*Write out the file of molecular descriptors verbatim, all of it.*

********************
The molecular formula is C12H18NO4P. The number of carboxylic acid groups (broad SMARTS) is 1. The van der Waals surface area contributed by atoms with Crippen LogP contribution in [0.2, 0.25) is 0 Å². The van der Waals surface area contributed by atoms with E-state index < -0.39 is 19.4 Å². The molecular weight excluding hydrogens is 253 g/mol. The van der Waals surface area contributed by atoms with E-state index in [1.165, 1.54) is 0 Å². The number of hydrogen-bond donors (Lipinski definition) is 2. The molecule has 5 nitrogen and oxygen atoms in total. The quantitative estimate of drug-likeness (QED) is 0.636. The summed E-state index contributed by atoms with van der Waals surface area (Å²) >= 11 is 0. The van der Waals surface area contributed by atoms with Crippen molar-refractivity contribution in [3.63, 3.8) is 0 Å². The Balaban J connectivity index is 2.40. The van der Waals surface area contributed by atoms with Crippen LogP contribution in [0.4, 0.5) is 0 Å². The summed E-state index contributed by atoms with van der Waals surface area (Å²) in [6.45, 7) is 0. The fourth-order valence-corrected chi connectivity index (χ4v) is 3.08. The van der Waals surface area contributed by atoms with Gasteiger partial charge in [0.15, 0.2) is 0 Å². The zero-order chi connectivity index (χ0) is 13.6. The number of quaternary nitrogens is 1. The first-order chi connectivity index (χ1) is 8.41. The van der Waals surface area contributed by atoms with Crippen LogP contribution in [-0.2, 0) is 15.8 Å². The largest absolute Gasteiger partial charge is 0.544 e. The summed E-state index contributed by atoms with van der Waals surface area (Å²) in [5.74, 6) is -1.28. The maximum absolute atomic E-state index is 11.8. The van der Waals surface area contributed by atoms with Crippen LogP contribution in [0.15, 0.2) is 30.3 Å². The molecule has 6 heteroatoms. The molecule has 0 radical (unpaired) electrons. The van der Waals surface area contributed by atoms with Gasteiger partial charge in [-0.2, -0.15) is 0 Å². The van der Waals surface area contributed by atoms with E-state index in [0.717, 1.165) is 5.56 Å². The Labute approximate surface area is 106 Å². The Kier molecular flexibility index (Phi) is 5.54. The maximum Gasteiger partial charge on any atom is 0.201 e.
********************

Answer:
The molecular formula is C12H18NO4P. The number of carboxylic acid groups (broad SMARTS) is 1. The van der Waals surface area contributed by atoms with Crippen LogP contribution in [0.2, 0.25) is 0 Å². The van der Waals surface area contributed by atoms with E-state index < -0.39 is 19.4 Å². The molecular weight excluding hydrogens is 253 g/mol. The van der Waals surface area contributed by atoms with E-state index in [1.165, 1.54) is 0 Å². The number of hydrogen-bond donors (Lipinski definition) is 2. The molecule has 5 nitrogen and oxygen atoms in total. The quantitative estimate of drug-likeness (QED) is 0.636. The summed E-state index contributed by atoms with van der Waals surface area (Å²) >= 11 is 0. The van der Waals surface area contributed by atoms with Crippen molar-refractivity contribution in [3.63, 3.8) is 0 Å². The Balaban J connectivity index is 2.40. The van der Waals surface area contributed by atoms with Crippen LogP contribution in [0.4, 0.5) is 0 Å². The summed E-state index contributed by atoms with van der Waals surface area (Å²) in [6.45, 7) is 0. The fourth-order valence-corrected chi connectivity index (χ4v) is 3.08. The van der Waals surface area contributed by atoms with Gasteiger partial charge in [0.15, 0.2) is 0 Å². The zero-order chi connectivity index (χ0) is 13.6. The number of quaternary nitrogens is 1. The first-order chi connectivity index (χ1) is 8.41. The van der Waals surface area contributed by atoms with Crippen LogP contribution in [-0.2, 0) is 15.8 Å². The largest absolute Gasteiger partial charge is 0.544 e. The summed E-state index contributed by atoms with van der Waals surface area (Å²) in [5.74, 6) is -1.28. The maximum absolute atomic E-state index is 11.8. The van der Waals surface area contributed by atoms with Crippen LogP contribution in [0.15, 0.2) is 30.3 Å². The molecule has 6 heteroatoms. The molecule has 0 radical (unpaired) electrons. The van der Waals surface area contributed by atoms with Gasteiger partial charge in [-0.2, -0.15) is 0 Å². The van der Waals surface area contributed by atoms with E-state index in [0.717, 1.165) is 5.56 Å². The Labute approximate surface area is 106 Å². The Kier molecular flexibility index (Phi) is 5.54. The maximum Gasteiger partial charge on any atom is 0.201 e.